Words are Yummy

readingIf you’ve never seen my Twitter bio, it reads thusly: Freelance copywriter sharing, selling, and sometimes eating her words since 2003.

People think I’m just being funny with that whole eating-my-words spiel, but I do mean it. And really, I don’t mind eating them every now and again. Just to prove it, I’m going to chew a few right now.

The Backstory

Remember that time I got myself all worked up into a book reviewer’s huff because a few authors—or perhaps the PR hacks they hired to manage their social media accounts (one can never be too sure these days)—had the nerve to keep asking me for special favors?

Well, my Crank-O-Meter™ went off the charts when that one lady asked me to take her self-published book about racing to the Indianapolis Motor Speedway, snap a fan girl picture of myself with the book, and then follow up by posting said photo on Facebook in addition to reviewing her work.

Typing that out just now? I still can’t believe it.

Anyway, after that I basically told all authors—even the good ones who respect my time—that they could say goodbye to free book reviews on my blog. All because a few bad apples had spoiled the bunch.

Here’s where I start masticating.

Tomorrow I’m going to review a book.

For free.

I know, I know! But I have good reasons for making an exception this time. (The general policy still stands, however. Don’t press your luck people.)

What It Takes to Get a Free Book Review

So what did the author of tomorrow’s book do to merit a coveted free review on Suess’s Pieces? I’ll tell you.

  • He never asked me to read his book. I had been to his website and blog, decided odds were good that his book was totally worth the $.99 Kindle price, and read the book without being pitched by the author or a PR rep.
  • He did me a solid first. I asked him to help judge Writers’ Week entries last month, and he said yes.
  • He understands how the world works. I don’t get many cold calls these days, but I do get more than enough cold emails from people who want something for nothing. It’s refreshing to be approached by someone who actually took the time to read my content and engage in the conversations that take place here on my blog first. This is real online social engagement*—something a lot of authors and even a few self-proclaimed PR “gurus” just don’t seem to get.
  • He said thank you. When I finish Kindle books, I use the nifty little share button to Tweet my accomplishment. He saw that little announcement, Tweeted back, and followed up later with an email politely asking me whether I would consider reviewing his book, since I had already finished it. He thanked me for my time, no matter what my decision.

As I explained to Austin Briggs, author of Five Dances with Death, the book review fees I posted are really just bad book repellant. They’re designed to pay for my time reading books I might not otherwise pick up. Since I read his book for leisure, it seemed skeevy to charge him for the reading part ex post facto.

So all of this is just my terribly long-winded way of telling you that tomorrow I’m going to review his book, and he didn’t pay me to do it.

*I could write an entire novel about the shady, inconsiderate PR industry, but I won’t because The Bloggess seems to have covered that whole mess quite eloquently already.


Photo credit: Cjcj

About Emily Suess

Emily Suess is a technical marketing writer by day and a freelance copywriter by night. And, no, she's not related to Dr. Seuss.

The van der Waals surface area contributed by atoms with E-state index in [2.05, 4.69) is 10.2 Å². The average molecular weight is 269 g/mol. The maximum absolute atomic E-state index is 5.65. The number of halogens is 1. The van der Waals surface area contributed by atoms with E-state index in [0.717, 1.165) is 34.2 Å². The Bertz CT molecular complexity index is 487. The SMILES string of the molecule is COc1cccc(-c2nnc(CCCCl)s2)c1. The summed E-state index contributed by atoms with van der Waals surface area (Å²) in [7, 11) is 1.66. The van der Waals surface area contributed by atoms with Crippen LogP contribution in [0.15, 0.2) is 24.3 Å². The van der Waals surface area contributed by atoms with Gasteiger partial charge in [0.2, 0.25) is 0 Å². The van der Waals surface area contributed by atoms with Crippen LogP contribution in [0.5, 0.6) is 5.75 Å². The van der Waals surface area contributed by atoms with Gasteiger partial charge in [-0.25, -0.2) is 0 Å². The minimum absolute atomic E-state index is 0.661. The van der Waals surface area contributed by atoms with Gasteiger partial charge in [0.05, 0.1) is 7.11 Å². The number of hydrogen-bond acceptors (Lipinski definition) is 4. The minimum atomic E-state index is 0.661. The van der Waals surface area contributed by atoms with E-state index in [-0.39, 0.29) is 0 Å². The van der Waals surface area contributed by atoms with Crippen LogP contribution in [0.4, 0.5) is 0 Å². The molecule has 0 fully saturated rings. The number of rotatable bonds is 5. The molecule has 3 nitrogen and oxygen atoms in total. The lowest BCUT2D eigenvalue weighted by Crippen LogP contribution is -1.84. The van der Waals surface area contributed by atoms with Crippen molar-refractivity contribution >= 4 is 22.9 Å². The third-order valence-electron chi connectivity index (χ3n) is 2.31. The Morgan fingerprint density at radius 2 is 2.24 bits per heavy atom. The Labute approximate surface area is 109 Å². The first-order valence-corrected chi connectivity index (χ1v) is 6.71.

• http://www.girlyfight.com Stacia

    And now I have a new goal for my writing: Write only words that are good enough not to give me indigestion if I have to eat them later.  It’s probably sound advice.

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  • Paul Little

    I don’t understand the whole The Bloggess situation. I don’t get exactly what these alleged PR firms are sending her, or asking of her. Could you explain it in small words a simpleton like me can understand?

    • http://blog.emilysuess.com Emily Suess

      She’s big time in the blog world. They want her to write about their stuff for free publicity, so they send her tons of grossly irrelevant pitches via email. They woo her by essentially saying “Celebrities use our products! Bow before us!” She gets really tired of it, sends something smart and snarky back to them.

      Then this one time a PR rep hits “reply all” (oops! that includes the Bloggess’s email addy) and sends out a message in which he calls The Bloggess a “fucking bitch.” Of course, she can’t let that go. She laments the whole PR industry’s asshattery in a blog post.Where she writes, “I got a form letter email pitch (more than one, actually) about a Kardashian sister being spotted in pantyhose,” she means that the pantyhose company thought she’d be so impressed at the mere mention of a Kardashian that she’d beg them for permission to write a post of praise about those pantyhose on her site. (I don’t know about you, but I’d certainly be insulted by that.)

      Anyway. Is that any clearer? (I’m not being snarky. There’s a lot of info you don’t have if you’re not a Bloggess subscriber.)

    • http://blog.emilysuess.com Emily Suess

      Also, if you have time, this might be a good read with lots of ‘splainy bits in it:

      http://thebloggess.com/2011/03/dear-wil-wheaton/

  • http://www.austinbriggs.com Austin Briggs

    Thanks so much, Emily!

    Great warning about the PR industry. Got burned a few times, so now doing my stuff the old way – by myself…

    • http://blog.emilysuess.com Emily Suess

      Well, I’d say it’s working, so keep it up. 

      Also, I might have a slight bias against PR professionals. (You know, in the interest of full disclosure.) But I’ve yet to meet one who does not come off as shady as a used car salesman.

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